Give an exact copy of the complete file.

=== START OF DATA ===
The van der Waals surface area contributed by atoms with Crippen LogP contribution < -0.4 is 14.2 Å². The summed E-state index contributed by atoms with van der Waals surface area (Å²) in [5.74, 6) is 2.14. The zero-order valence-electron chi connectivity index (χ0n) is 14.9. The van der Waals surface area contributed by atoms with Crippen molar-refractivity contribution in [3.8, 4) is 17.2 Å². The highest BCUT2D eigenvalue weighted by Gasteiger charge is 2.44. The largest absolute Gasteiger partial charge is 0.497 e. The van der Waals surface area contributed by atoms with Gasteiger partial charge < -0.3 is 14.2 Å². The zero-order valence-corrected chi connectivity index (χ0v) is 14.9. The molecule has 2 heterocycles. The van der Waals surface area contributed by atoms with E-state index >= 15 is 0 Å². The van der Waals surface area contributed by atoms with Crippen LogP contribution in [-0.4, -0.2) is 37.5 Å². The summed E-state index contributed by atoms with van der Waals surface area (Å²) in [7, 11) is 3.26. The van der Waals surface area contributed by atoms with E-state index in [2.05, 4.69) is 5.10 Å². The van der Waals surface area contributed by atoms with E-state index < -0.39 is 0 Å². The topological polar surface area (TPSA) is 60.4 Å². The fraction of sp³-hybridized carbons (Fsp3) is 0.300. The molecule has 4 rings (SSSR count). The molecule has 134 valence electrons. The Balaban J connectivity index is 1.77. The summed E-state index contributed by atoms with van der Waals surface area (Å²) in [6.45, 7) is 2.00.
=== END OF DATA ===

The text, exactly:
The van der Waals surface area contributed by atoms with Crippen LogP contribution < -0.4 is 14.2 Å². The summed E-state index contributed by atoms with van der Waals surface area (Å²) in [5.74, 6) is 2.14. The zero-order valence-electron chi connectivity index (χ0n) is 14.9. The van der Waals surface area contributed by atoms with Crippen molar-refractivity contribution in [3.8, 4) is 17.2 Å². The highest BCUT2D eigenvalue weighted by Gasteiger charge is 2.44. The largest absolute Gasteiger partial charge is 0.497 e. The van der Waals surface area contributed by atoms with Gasteiger partial charge < -0.3 is 14.2 Å². The zero-order valence-corrected chi connectivity index (χ0v) is 14.9. The molecule has 2 heterocycles. The van der Waals surface area contributed by atoms with E-state index >= 15 is 0 Å². The van der Waals surface area contributed by atoms with Crippen LogP contribution in [-0.4, -0.2) is 37.5 Å². The summed E-state index contributed by atoms with van der Waals surface area (Å²) in [7, 11) is 3.26. The van der Waals surface area contributed by atoms with E-state index in [2.05, 4.69) is 5.10 Å². The van der Waals surface area contributed by atoms with E-state index < -0.39 is 0 Å². The topological polar surface area (TPSA) is 60.4 Å². The fraction of sp³-hybridized carbons (Fsp3) is 0.300. The molecule has 4 rings (SSSR count). The molecule has 134 valence electrons. The Balaban J connectivity index is 1.77. The summed E-state index contributed by atoms with van der Waals surface area (Å²) in [6.45, 7) is 2.00.